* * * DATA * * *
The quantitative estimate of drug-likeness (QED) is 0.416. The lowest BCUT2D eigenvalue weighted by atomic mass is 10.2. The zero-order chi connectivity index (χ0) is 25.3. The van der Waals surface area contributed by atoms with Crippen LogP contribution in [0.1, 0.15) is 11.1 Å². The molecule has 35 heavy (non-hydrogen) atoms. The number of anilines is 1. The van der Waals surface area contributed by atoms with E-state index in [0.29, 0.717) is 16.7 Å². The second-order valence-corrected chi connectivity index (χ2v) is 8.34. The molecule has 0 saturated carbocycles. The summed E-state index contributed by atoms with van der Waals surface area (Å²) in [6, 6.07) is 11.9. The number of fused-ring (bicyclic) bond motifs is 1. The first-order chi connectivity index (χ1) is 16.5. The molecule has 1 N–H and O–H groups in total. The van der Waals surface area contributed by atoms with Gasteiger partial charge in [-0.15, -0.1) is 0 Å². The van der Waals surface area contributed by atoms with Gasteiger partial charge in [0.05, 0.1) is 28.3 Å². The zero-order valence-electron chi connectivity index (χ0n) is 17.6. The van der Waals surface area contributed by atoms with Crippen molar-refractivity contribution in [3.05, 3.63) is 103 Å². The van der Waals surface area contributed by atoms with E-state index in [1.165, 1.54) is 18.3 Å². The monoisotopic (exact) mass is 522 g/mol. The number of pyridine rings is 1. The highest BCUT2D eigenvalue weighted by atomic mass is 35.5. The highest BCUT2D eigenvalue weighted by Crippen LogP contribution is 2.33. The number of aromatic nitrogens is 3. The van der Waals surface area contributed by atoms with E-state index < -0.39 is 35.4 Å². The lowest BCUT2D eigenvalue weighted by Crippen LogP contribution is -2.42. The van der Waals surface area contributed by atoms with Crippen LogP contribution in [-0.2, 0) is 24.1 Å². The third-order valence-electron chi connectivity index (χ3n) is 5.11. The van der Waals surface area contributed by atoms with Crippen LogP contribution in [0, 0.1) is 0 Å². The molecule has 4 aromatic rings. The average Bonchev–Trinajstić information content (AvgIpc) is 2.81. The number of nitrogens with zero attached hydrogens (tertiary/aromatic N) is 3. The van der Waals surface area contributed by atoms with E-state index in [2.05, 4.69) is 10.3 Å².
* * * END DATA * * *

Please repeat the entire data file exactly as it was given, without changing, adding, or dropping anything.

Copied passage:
The quantitative estimate of drug-likeness (QED) is 0.416. The lowest BCUT2D eigenvalue weighted by atomic mass is 10.2. The zero-order chi connectivity index (χ0) is 25.3. The van der Waals surface area contributed by atoms with Crippen LogP contribution in [0.1, 0.15) is 11.1 Å². The molecule has 35 heavy (non-hydrogen) atoms. The number of anilines is 1. The van der Waals surface area contributed by atoms with E-state index in [0.29, 0.717) is 16.7 Å². The second-order valence-corrected chi connectivity index (χ2v) is 8.34. The molecule has 0 saturated carbocycles. The summed E-state index contributed by atoms with van der Waals surface area (Å²) in [6, 6.07) is 11.9. The number of fused-ring (bicyclic) bond motifs is 1. The first-order chi connectivity index (χ1) is 16.5. The molecule has 1 N–H and O–H groups in total. The van der Waals surface area contributed by atoms with Gasteiger partial charge in [-0.15, -0.1) is 0 Å². The van der Waals surface area contributed by atoms with Gasteiger partial charge in [0.05, 0.1) is 28.3 Å². The zero-order valence-electron chi connectivity index (χ0n) is 17.6. The van der Waals surface area contributed by atoms with Crippen molar-refractivity contribution in [3.05, 3.63) is 103 Å². The van der Waals surface area contributed by atoms with E-state index in [1.165, 1.54) is 18.3 Å². The monoisotopic (exact) mass is 522 g/mol. The number of pyridine rings is 1. The highest BCUT2D eigenvalue weighted by atomic mass is 35.5. The highest BCUT2D eigenvalue weighted by Crippen LogP contribution is 2.33. The number of aromatic nitrogens is 3. The van der Waals surface area contributed by atoms with E-state index < -0.39 is 35.4 Å². The lowest BCUT2D eigenvalue weighted by Crippen LogP contribution is -2.42. The van der Waals surface area contributed by atoms with Crippen LogP contribution in [-0.2, 0) is 24.1 Å². The third-order valence-electron chi connectivity index (χ3n) is 5.11. The van der Waals surface area contributed by atoms with Crippen LogP contribution in [0, 0.1) is 0 Å². The molecule has 4 aromatic rings. The average Bonchev–Trinajstić information content (AvgIpc) is 2.81. The number of nitrogens with zero attached hydrogens (tertiary/aromatic N) is 3. The van der Waals surface area contributed by atoms with E-state index in [2.05, 4.69) is 10.3 Å².